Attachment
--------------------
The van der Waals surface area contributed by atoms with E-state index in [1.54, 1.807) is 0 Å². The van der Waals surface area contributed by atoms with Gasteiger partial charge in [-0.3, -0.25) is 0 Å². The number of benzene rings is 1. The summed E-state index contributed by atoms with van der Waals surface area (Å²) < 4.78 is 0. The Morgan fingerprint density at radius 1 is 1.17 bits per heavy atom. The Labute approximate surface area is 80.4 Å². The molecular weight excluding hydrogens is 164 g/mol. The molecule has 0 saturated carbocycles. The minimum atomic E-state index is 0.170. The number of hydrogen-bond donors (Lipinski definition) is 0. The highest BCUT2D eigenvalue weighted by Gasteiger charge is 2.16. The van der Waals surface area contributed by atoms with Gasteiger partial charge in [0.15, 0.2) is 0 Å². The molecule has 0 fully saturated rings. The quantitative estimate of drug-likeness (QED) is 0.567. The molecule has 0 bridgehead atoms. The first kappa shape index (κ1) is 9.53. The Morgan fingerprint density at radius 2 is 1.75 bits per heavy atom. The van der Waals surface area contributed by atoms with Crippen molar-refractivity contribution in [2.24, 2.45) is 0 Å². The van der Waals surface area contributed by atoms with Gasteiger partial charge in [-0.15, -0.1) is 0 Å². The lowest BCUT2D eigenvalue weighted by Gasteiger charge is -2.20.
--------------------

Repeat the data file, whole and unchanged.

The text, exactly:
The van der Waals surface area contributed by atoms with E-state index in [1.54, 1.807) is 0 Å². The van der Waals surface area contributed by atoms with Gasteiger partial charge in [-0.3, -0.25) is 0 Å². The number of benzene rings is 1. The summed E-state index contributed by atoms with van der Waals surface area (Å²) < 4.78 is 0. The Morgan fingerprint density at radius 1 is 1.17 bits per heavy atom. The Labute approximate surface area is 80.4 Å². The molecular weight excluding hydrogens is 164 g/mol. The molecule has 0 saturated carbocycles. The minimum atomic E-state index is 0.170. The number of hydrogen-bond donors (Lipinski definition) is 0. The highest BCUT2D eigenvalue weighted by Gasteiger charge is 2.16. The van der Waals surface area contributed by atoms with Gasteiger partial charge in [0.15, 0.2) is 0 Å². The molecule has 0 fully saturated rings. The quantitative estimate of drug-likeness (QED) is 0.567. The molecule has 0 bridgehead atoms. The first kappa shape index (κ1) is 9.53. The Morgan fingerprint density at radius 2 is 1.75 bits per heavy atom. The van der Waals surface area contributed by atoms with Crippen molar-refractivity contribution in [2.24, 2.45) is 0 Å². The van der Waals surface area contributed by atoms with Gasteiger partial charge in [-0.15, -0.1) is 0 Å². The lowest BCUT2D eigenvalue weighted by Gasteiger charge is -2.20.